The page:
Turrell’s installation for the Guggenheim has forced the museum to undergo the most dumbfounding transformation the space has ever seen. Turrell joked at the press preview that he wasn’t sure if Frank Lloyd Wright would have entirely approved of his installation. Then again, most artists have never approved of Wright’s museum. Aten Reign, a series of suspended oval armatures and sheer scrims that span the entire cavity of the building, is so overwhelming, meditative, beautiful and suited to the space that you actually forget you’re in the Guggenheim, where it’s almost architecturally impossible to do so. Sitting in the lobby, leaning against slightly reclining benches while listening to the quiet dribble of fountains, viewers gaze upward toward Wright’s now obscured cupola and into the sky above. The tiered walkways, ramps and railings of the museum have been all but obscured, and the whole space slowly shifts in color like a mood ring as LED lights blend with daylight. Turrell’s great love of color is revealed in the shear range of hues that slowly pass before our eyes, and the installation turns from bright white to ivory to a dusty pink that morphs into a vivid red. Slowly turning cool, Aten Reign becomes purple, royal blue and green before it slips slowly toward yellow. Staring upward the colors of the installation shift slowly, like a sunrise or sunset. It’s hard to remember which shade came before the last, and we sense the slow passage of time as we sit memorized.

Turrell describes his material, light, like a musical instrument, saying, “you need the instrument first and then you try to make it perform.” In other words, he starts with a site-specific space and works to make his light perform within it. Turrell’s installations feel simple—the material list for Aten Reign consists only of daylight and LED lights—and yet they elicit the feelings we associate with works of tremendous human effort. Aten Reign reminded me of visiting the Pantheon on a sweaty Roman afternoon shortly after my 21st birthday, and of sitting in that small domed temple seeped in history and invention beneath its beautiful oculus. That Turrell’s work feels divine and churchlike might say more about what the combination of light and architecture means to western culture than it does about the artist himself, but the almost divine beauty of our landscape is certainly embedded into his installations. As viewers we get the sense that Turrell is honoring not God with his work, but something equally as uncertain, looming, and impressive: nature. Who hasn’t felt dwarfed by the Rockies, embarrassingly weak before the Pacific Ocean or shamefully moral in the Mojave Desert?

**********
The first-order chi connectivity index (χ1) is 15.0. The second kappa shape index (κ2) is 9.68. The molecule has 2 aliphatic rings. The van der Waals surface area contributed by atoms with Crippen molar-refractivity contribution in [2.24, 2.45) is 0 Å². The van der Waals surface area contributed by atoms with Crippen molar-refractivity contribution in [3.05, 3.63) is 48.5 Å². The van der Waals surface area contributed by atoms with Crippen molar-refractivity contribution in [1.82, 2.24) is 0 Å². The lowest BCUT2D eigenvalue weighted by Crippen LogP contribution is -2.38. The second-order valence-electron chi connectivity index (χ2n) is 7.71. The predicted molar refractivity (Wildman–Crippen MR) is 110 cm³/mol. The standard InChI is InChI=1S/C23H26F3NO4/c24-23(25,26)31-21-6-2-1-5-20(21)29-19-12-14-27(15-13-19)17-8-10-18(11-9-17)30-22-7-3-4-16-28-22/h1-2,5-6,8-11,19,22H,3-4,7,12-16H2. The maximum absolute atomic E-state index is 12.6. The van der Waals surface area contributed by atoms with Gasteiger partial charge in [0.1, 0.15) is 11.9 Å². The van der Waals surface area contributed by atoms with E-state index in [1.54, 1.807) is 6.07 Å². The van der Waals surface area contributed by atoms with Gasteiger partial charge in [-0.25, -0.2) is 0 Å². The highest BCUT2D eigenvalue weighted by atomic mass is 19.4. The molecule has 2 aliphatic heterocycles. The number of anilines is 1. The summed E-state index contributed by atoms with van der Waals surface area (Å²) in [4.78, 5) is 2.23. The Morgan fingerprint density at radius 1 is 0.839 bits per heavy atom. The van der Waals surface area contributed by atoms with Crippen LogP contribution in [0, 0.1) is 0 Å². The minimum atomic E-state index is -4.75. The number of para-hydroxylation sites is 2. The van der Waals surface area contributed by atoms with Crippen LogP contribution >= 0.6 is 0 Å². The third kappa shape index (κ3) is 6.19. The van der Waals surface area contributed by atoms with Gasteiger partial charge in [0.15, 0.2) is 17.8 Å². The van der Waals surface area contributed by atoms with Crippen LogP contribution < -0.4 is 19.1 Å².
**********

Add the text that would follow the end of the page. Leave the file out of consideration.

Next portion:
There are other works of Turrell’s in the exhibition, but after spending time with Aten Reign the smaller works on subsequent floors feel like an afterthought. Retrospectives don’t serve the work of James Turrell terribly well, as all you need is one great piece and anything after feels like visual overload. It’s sometimes more powerful to sit before one and take the time to contemplate the effort of its construction and how inspiring the result is. Turrell’s abstract and illuminated artworks ask us questions about landscape and time, and they make us nostalgic for the unseen and sometimes unknown things we miss. Most of all his work blurs the supposedly fixed and immovable line between art and architecture, art and landscape and art and light. Gazing up at the ceiling of the Guggenheim into the imagined sky above, feeling both trapped and liberated, it’s quite clear that James Turrell will be remembered by future generations as one of the sublime creators of the 21th century.

Comments

  1. Was there a few weeks ago. How true, that the central piece saturates the soul and the eye. What a wonderful experience to lie on the floor there and be awash in the light, especially with all the other people there. It was a communal experience unlike anything I’ve participated in — in years.